Clemens was one of the most accomplished pitchers in baseball history when he was accused of doping. Clemens won seven Cy Young awards, an American League MVP award, and two World Series titles, but all of that was called into question after Canseco's 2005 book accused him of using amphetamines, anabolic steroids, and human growth hormone during his career, though he was never suspended from the game. He was also named in the 2007 Mitchell Report, although he has consistently and unconditionally denied the allegations that he used steroids, including in testimony to a Congressional committee in 2008. Clemens was later indicted on perjury charges in 2010 and tried in court, but was found not guilty of perjury in 2012. Clemens has claimed that hard work helped him dominate the majors into the latter stages of his career, and not .
The early years of the NL were tumultuous, with threats from rival leagues and a rebellion by players against the hated "reserve clause", which restricted the free movement of players between clubs. Competitor leagues formed regularly and also disbanded regularly. The most successful was the American Association (1882–1891), sometimes called the "beer and whiskey league" for its tolerance of the sale of alcoholic beverages to spectators. For several years, the NL and American Association champions met in a postseason championship series—the first attempt at a World Series . The two leagues merged in 1892 as a single 12-team NL, but the NL dropped four teams after the 1899 season. This led to the formation of the American League in 1901 under AL president Ban Johnson , and the resulting bidding war for players led to widespread contract-breaking and legal disputes.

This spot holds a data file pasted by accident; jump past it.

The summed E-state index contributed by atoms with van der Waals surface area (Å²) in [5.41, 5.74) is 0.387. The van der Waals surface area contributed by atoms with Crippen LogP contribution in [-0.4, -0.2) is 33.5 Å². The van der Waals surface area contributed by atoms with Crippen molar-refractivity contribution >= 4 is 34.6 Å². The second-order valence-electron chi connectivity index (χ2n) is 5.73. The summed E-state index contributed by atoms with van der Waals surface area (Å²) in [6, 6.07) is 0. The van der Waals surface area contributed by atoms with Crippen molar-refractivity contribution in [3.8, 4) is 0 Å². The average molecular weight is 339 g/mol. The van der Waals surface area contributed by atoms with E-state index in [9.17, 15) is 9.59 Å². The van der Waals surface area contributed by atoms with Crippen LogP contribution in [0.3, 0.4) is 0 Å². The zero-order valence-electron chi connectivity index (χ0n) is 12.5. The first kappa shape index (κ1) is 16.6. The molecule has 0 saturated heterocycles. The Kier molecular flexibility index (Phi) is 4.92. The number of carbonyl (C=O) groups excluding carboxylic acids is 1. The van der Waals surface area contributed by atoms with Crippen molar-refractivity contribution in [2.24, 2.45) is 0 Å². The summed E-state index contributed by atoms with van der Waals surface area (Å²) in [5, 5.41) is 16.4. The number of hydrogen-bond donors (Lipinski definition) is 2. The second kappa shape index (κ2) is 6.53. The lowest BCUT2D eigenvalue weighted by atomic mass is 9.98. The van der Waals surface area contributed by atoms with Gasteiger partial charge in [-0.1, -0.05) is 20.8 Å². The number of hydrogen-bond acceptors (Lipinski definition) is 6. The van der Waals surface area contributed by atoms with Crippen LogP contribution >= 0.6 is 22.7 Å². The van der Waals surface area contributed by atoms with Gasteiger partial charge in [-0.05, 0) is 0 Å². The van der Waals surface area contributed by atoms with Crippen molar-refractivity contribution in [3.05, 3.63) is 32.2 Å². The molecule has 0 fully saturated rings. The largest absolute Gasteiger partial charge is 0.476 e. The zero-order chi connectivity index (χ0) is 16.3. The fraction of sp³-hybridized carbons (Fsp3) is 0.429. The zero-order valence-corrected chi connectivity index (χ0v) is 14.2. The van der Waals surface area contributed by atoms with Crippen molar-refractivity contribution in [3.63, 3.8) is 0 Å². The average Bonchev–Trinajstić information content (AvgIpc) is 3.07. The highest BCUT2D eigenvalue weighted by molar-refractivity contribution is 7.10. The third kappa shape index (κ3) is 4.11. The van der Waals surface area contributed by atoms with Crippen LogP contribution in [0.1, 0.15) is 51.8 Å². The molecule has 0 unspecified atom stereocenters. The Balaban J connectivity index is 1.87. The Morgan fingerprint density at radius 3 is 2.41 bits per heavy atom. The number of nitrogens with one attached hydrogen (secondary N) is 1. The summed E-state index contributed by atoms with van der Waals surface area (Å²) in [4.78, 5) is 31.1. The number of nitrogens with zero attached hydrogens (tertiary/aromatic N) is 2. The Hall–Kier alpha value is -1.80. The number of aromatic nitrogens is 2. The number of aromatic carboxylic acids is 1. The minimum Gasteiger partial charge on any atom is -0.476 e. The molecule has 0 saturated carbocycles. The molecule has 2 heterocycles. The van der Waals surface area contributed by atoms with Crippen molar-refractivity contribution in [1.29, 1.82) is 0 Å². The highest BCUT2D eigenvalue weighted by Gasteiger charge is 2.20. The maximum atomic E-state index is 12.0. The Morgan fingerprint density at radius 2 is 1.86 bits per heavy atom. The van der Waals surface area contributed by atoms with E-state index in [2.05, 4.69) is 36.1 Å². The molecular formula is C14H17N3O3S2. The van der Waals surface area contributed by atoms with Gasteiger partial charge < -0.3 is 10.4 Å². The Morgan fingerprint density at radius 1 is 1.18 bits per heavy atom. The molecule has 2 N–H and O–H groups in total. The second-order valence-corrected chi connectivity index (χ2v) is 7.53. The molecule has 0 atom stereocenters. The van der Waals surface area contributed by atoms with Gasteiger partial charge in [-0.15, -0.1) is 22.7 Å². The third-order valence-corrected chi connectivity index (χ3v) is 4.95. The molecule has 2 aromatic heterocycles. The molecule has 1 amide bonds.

When news first broke regarding the Biogenesis clinic documents detailing the list of clients who were being provided illegal supplements, reports suggested players from Major League Baseball, National Football League and National Basketball Association were involved. As the news evolved over time, it was found that only MLB and minor league baseball players were implicated in the scandal. This could partly be attributed to the fact that MLB has the most advanced drug testing available for performance enhancing drugs compared to the NFL and NBA, whose testing lags in comparison.